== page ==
Wall Street with Michael Douglas and Charlie Sheen is one of my favorite movies. The sequel to it was Money Never Sleeps and when it comes to all things politics…money never sleeps.

In today’s Talk Business & Politics, there’s a clip about the Sierra Club receiving a $30 million donation for the purpose of fighting coal companies over the next two years. So what does that mean? It means that the coal industry, other stakeholders, and two local Arkansas communities have a fight on their hands. Most importantly, that fight began the instant the check cleared and you can be sure that money will go to promote more than clean energy.

That’s why – just like money – public policy never sleeps. There is a false sense of security as soon as any state legislature adjourns and this is certainly one area where perception is NOT the reality. The “interim” is where well organized and long-term legislative strategies are born.

It’s one thing to fix inadequacies in the law for the purpose of stabilizing the marketplace and providing economic reforms. It’s another to fight harmful, reactionary regulations that make the marketplace harder to navigate.

The latter is driven by three main factors:

  1. Politics – It’s nothing new that lawmakers file bills with elections in mind. An interesting blog back in February by MSNBC talked about how some of the Presidential candidates were using a legislative agenda tactic as a way to give them a stump advantage on the campaign trail. Although the effectiveness of this tactic is highly debatable, what isn’t debatable is how much it might cost your company or organization to fight these types of politically driven regulations. Also lost is economic/regulatory reform opportunities for the sake of single interest political battles.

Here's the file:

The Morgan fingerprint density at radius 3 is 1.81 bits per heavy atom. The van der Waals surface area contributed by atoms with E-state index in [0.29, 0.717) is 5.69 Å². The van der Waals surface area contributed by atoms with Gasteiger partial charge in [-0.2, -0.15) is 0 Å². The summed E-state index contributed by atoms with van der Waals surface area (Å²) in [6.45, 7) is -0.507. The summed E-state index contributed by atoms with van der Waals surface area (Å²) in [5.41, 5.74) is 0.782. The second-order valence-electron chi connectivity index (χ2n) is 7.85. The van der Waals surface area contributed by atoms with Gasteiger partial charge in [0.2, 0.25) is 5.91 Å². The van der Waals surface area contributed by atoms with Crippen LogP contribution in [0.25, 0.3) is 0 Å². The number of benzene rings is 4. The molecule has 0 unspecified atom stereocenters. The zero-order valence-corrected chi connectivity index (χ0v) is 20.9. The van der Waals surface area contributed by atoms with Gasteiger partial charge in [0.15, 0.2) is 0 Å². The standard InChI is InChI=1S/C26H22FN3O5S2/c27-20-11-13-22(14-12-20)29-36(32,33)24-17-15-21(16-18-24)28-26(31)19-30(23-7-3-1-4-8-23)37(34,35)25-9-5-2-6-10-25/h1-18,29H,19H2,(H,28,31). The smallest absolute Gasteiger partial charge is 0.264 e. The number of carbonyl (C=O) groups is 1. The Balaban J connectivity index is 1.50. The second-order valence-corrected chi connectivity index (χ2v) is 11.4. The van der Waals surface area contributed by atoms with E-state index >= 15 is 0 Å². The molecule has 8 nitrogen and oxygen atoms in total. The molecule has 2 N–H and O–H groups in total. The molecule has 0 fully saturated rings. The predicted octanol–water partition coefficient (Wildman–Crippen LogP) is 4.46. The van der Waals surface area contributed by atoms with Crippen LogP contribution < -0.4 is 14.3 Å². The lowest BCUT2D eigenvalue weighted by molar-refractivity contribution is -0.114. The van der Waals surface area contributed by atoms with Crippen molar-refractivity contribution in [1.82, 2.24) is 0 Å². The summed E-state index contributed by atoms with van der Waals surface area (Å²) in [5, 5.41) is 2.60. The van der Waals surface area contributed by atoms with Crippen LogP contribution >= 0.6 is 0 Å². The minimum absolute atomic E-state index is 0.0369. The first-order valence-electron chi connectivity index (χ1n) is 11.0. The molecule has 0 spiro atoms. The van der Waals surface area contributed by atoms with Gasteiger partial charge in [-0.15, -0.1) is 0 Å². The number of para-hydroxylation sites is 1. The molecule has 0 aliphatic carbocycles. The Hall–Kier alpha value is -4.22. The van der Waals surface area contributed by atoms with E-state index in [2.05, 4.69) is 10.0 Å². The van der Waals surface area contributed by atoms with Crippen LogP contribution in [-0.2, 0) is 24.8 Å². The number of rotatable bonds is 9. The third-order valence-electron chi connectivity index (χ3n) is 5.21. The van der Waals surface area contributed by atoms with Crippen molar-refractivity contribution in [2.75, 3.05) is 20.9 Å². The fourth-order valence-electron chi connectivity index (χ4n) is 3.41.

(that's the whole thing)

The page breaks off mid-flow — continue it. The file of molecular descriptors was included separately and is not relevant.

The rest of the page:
1. Emotion – Explosive events like the tragic situation in Ferguson, Missouri can make a very local issue a national legislative agenda in just a matter of days. More than a dozen states had legislation focused on increasing police accountability in the wake of the Ferguson police shooting. The recent police shooting in South Carolina only ensures that “body-camera” and individual rights legislation aren’t going away anytime soon. These emotional issues frequently spill over into other issues and before you realize, you are dealing with property issues, individual liberty, and other social issues that distract from other policy battles.
  1. Revenge – When a shift in power occurs, it becomes a priority to some policy makers to ‘make right’ on the perceived political injustices of the past. Industries that lost previously on a policy fight want to “correct’ things once new faces arrive at the legislature. Poorly thought out ‘corrective language’ gets inserted into a shell bill because the loser in another fight wants to get even. These happen every legislative session all over the nation. It can get expensive if you are playing from behind.

Politics, emotion, and revenge almost never provide meaningful legislative reforms. That’s why smart companies engage the legislative process twelve months out of the year and position themselves to be a resource for policy makers. It’s much more expensive to fight an issue from behind than to participate full-time in the process.

Public policy never sleeps. If your business or organization is affected by regulatory policy, government relations activity should be a regular cost of doing business.